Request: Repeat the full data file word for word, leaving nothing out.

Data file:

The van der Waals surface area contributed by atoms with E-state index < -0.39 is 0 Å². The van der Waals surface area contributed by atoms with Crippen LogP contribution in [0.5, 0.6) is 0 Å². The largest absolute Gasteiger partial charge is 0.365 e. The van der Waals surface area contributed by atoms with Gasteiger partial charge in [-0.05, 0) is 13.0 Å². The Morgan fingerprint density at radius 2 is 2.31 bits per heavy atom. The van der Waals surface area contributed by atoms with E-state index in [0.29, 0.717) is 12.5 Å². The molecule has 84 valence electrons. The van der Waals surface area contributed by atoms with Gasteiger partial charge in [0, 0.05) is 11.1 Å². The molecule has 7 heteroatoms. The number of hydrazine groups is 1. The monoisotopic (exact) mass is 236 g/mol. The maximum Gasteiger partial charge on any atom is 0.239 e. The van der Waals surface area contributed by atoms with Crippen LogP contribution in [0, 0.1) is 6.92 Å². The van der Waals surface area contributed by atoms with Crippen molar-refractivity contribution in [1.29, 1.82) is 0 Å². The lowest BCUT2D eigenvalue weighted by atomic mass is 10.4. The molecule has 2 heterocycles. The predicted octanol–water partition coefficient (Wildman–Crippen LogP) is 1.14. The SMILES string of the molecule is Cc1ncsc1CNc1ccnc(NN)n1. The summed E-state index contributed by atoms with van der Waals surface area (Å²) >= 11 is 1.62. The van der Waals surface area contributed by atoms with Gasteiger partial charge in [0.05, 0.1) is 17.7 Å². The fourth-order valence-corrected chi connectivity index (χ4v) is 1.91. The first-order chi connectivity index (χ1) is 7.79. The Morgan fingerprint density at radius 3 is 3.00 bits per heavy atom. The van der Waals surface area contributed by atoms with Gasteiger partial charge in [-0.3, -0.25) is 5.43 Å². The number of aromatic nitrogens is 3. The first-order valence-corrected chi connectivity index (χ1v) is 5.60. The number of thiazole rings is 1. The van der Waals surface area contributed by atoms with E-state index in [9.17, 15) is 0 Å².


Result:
The van der Waals surface area contributed by atoms with E-state index < -0.39 is 0 Å². The van der Waals surface area contributed by atoms with Crippen LogP contribution in [0.5, 0.6) is 0 Å². The largest absolute Gasteiger partial charge is 0.365 e. The van der Waals surface area contributed by atoms with Gasteiger partial charge in [-0.05, 0) is 13.0 Å². The Morgan fingerprint density at radius 2 is 2.31 bits per heavy atom. The van der Waals surface area contributed by atoms with E-state index in [0.29, 0.717) is 12.5 Å². The molecule has 84 valence electrons. The van der Waals surface area contributed by atoms with Gasteiger partial charge in [0, 0.05) is 11.1 Å². The molecule has 7 heteroatoms. The number of hydrazine groups is 1. The monoisotopic (exact) mass is 236 g/mol. The maximum Gasteiger partial charge on any atom is 0.239 e. The van der Waals surface area contributed by atoms with Crippen LogP contribution in [0, 0.1) is 6.92 Å². The van der Waals surface area contributed by atoms with Crippen molar-refractivity contribution in [1.29, 1.82) is 0 Å². The lowest BCUT2D eigenvalue weighted by atomic mass is 10.4. The molecule has 2 heterocycles. The predicted octanol–water partition coefficient (Wildman–Crippen LogP) is 1.14. The SMILES string of the molecule is Cc1ncsc1CNc1ccnc(NN)n1. The summed E-state index contributed by atoms with van der Waals surface area (Å²) >= 11 is 1.62. The van der Waals surface area contributed by atoms with Gasteiger partial charge in [0.05, 0.1) is 17.7 Å². The fourth-order valence-corrected chi connectivity index (χ4v) is 1.91. The first-order chi connectivity index (χ1) is 7.79. The Morgan fingerprint density at radius 3 is 3.00 bits per heavy atom. The van der Waals surface area contributed by atoms with Gasteiger partial charge in [-0.3, -0.25) is 5.43 Å². The number of aromatic nitrogens is 3. The first-order valence-corrected chi connectivity index (χ1v) is 5.60. The number of thiazole rings is 1. The van der Waals surface area contributed by atoms with E-state index in [9.17, 15) is 0 Å².